ABC Academy of Music

ABC Academy of Music

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Jonny Smith2020-10-23T15:51:09-04:00

Project Description

B.Mus (Mt. A)
M.Mus (UofT)
DMA (UofT) in-progress

Jonny Smith is an experienced teacher with a passion for education. He holds both a Master of Music degree (2012) and a Bachelor of Music (2010), and is currently pursuing a Doctor of Musical Arts degree at the University of Toronto. He also works as a performer, teacher, and clinician in Toronto. Jonny is a creative and encouraging teacher who tailors lessons to the student’s specific needs. He is excited to help students of all ages and abilities to attain their musical goals while developing a deeper understanding and appreciation for all kinds of music.

Jonny has studied many diverse styles of music (Classical, Rock, Jazz, Funk, Latin American music, Brazilian Samba and West African drumming) and is able to teach many different percussion instruments (marimba/xylophone, snare drum, drum-set, timpani, and auxiliary percussion). Jonny has had students accepted to post-secondary music programs at prestigious institutions such as the University of Toronto and the Glenn Gould School.

Jonny has experience teaching music in a variety of capacities. In addition to teaching private lessons, he has given clinics to high school and junior high percussion students in schools around the GTA and at music camps. Jonny also coaches the percussion ensemble and contemporary music ensemble at the University of Toronto.

Jonny is a versatile performer, well-versed in both classical and contemporary music. He has performs regularly with a variety of orchestras, bands, and other ensembles. He is a co-founder and active member of two Toronto-based ensembles: Taktus, a marimba duo, and Spectrum Percussion Quartet. He also is the drummer for the alternative/indie band Barbarosa. He brings the value of real-world experience as well as the love of music to each lesson that he teaches.

Get to know Jonny…Beyond the Bio!

Hobbies: Playing tennis and reading (history and classical literature)

Musical influences: Beverly Johnston, Russell Hartenberger, Michel Deschenes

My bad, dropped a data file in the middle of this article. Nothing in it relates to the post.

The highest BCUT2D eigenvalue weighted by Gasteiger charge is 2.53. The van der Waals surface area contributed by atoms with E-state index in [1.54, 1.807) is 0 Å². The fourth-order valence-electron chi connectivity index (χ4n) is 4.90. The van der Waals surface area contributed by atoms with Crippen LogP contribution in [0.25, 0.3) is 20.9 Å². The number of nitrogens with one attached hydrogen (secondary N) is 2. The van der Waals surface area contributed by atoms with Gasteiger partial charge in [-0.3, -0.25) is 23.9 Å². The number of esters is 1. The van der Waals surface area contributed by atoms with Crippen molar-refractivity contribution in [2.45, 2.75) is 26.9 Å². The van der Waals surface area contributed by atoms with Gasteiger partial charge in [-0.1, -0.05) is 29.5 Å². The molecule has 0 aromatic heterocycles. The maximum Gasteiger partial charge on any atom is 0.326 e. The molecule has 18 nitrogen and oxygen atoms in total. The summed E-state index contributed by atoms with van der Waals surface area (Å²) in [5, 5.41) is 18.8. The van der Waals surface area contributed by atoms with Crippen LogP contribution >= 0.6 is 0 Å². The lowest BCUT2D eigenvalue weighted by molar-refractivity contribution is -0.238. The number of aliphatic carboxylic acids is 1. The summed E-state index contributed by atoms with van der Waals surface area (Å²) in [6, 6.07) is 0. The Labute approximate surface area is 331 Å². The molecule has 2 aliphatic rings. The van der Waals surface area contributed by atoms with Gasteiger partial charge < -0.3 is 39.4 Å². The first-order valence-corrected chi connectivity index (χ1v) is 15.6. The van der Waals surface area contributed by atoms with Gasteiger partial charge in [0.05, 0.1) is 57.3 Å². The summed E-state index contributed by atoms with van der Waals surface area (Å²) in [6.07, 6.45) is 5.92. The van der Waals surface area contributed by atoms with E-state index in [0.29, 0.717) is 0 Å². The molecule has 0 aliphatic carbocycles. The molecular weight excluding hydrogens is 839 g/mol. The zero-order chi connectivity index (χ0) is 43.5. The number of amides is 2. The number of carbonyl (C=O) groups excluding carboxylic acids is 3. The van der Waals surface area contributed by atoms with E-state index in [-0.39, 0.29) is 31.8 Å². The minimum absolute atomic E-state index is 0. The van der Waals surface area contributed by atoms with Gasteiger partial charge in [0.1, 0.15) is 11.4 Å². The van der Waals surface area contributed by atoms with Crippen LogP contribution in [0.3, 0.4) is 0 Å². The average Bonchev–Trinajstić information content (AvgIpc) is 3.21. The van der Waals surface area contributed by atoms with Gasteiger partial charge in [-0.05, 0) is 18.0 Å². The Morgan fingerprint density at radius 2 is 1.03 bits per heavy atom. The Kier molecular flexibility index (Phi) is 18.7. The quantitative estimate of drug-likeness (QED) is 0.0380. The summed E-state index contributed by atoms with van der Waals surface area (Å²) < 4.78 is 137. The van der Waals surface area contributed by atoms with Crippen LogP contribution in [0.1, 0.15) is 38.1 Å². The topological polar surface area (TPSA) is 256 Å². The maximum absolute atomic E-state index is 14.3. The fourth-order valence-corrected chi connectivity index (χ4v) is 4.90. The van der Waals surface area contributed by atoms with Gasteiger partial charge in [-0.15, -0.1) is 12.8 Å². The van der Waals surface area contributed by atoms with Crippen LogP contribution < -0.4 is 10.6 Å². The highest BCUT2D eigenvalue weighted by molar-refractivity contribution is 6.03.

Favourite food: Tacos

Least favourite food: Scallops

Favourite music: Glenn Gould, Ann Southam, Steve Reich, John Cage

Favourite song: Barrett’s Privateers – it reminds me of where I grew up.

Favourite movie: Memento

Favouirite movie music: Shutter Island Soundtrack

Best quote from your teacher: Subdivide and Conquer

Favourite quote: “The ability to quote is a serviceable substitute for wit.” – W. Somerset Maugham

Favourite book: Barbara Tuchman’s The Guns of August

Best thing about teaching at ABC: The students!

Latest Homework from Jonny

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Assignments for the Week of Nov 25 – Dec 1

Hi everyone,

With the transition to ZOOM video lessons, I am no longer able to write down notes and musical material in the students’ books/binders. Instead, I have created PDF documents for each of you and dropped them into a Google Drive folder. The link to your documents is listed in the What to practice heading under your name below. You should be able to access the documents simply by clicking on the link. Here are your practice assignments for this week:


Recommended minutes to practice: 20-30 minutes per day

What to practice: Work on the transitions on the second page of “Beggin’” and practice the jazz samba right hand/foot pattern.

How to practice it most effectively: Focus this week on being able to play all the way to the bottom of page two without stopping. Pay close attention to the transitions between sections and make sure you don’t lose time. Next week we will continue with new material in the song. Also, practice playing the jazz samba pattern (right hand and feet) at a variety of different speeds.


Recommended minutes to practice: 10-15 minutes per day

What to practice: Practice page 1 of “Can’t Stop” as well as Verse 2 and the Chorus on page 2:

How to practice it most effectively: Read the notation on the page carefully. You can read all of these rhythms so don’t just rely on your memory when playing the fills. Take the time to figure out the correct rhythms. When playing the beats, watch out for open hi-hat notes that appear occasionally. They are marked with an open circle below the the note.


Recommended minutes to practice: 5-10 minutes per day

What to practice: Practice playing the rhythms from your sixteenth note page together with your basic rock beats, just like we worked on in your lesson:

How to practice it most effectively: Play each of the rhythms a few times using both of your drums and your cymbal. Experiment with different ways of playing the rhythms around the drums. Then play one of the beats from your page of basic rock beats followed by the rhythm that you just worked on. Practice going back and forth between the beat and the rhythm without stopping or slowing down. Try different beats along with each rhythm.